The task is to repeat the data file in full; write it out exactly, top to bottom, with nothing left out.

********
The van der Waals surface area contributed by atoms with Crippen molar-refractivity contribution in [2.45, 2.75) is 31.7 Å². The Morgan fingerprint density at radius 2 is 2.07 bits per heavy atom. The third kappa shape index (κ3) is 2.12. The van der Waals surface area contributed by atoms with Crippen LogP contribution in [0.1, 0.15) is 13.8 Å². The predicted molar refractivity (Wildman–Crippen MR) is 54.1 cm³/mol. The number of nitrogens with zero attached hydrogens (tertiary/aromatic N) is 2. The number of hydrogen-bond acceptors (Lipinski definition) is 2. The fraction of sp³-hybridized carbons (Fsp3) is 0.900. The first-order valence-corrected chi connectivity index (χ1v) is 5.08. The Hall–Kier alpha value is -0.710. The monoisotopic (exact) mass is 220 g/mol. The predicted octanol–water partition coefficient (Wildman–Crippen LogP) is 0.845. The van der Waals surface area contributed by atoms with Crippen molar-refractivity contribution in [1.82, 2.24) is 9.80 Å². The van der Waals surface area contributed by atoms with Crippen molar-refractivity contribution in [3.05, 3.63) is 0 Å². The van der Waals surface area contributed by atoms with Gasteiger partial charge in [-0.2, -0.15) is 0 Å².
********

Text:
The van der Waals surface area contributed by atoms with Crippen molar-refractivity contribution in [2.45, 2.75) is 31.7 Å². The Morgan fingerprint density at radius 2 is 2.07 bits per heavy atom. The third kappa shape index (κ3) is 2.12. The van der Waals surface area contributed by atoms with Crippen LogP contribution in [0.1, 0.15) is 13.8 Å². The predicted molar refractivity (Wildman–Crippen MR) is 54.1 cm³/mol. The number of nitrogens with zero attached hydrogens (tertiary/aromatic N) is 2. The number of hydrogen-bond acceptors (Lipinski definition) is 2. The fraction of sp³-hybridized carbons (Fsp3) is 0.900. The first-order valence-corrected chi connectivity index (χ1v) is 5.08. The Hall–Kier alpha value is -0.710. The monoisotopic (exact) mass is 220 g/mol. The predicted octanol–water partition coefficient (Wildman–Crippen LogP) is 0.845. The van der Waals surface area contributed by atoms with Crippen molar-refractivity contribution in [1.82, 2.24) is 9.80 Å². The van der Waals surface area contributed by atoms with Crippen molar-refractivity contribution in [3.05, 3.63) is 0 Å². The van der Waals surface area contributed by atoms with Gasteiger partial charge in [-0.2, -0.15) is 0 Å².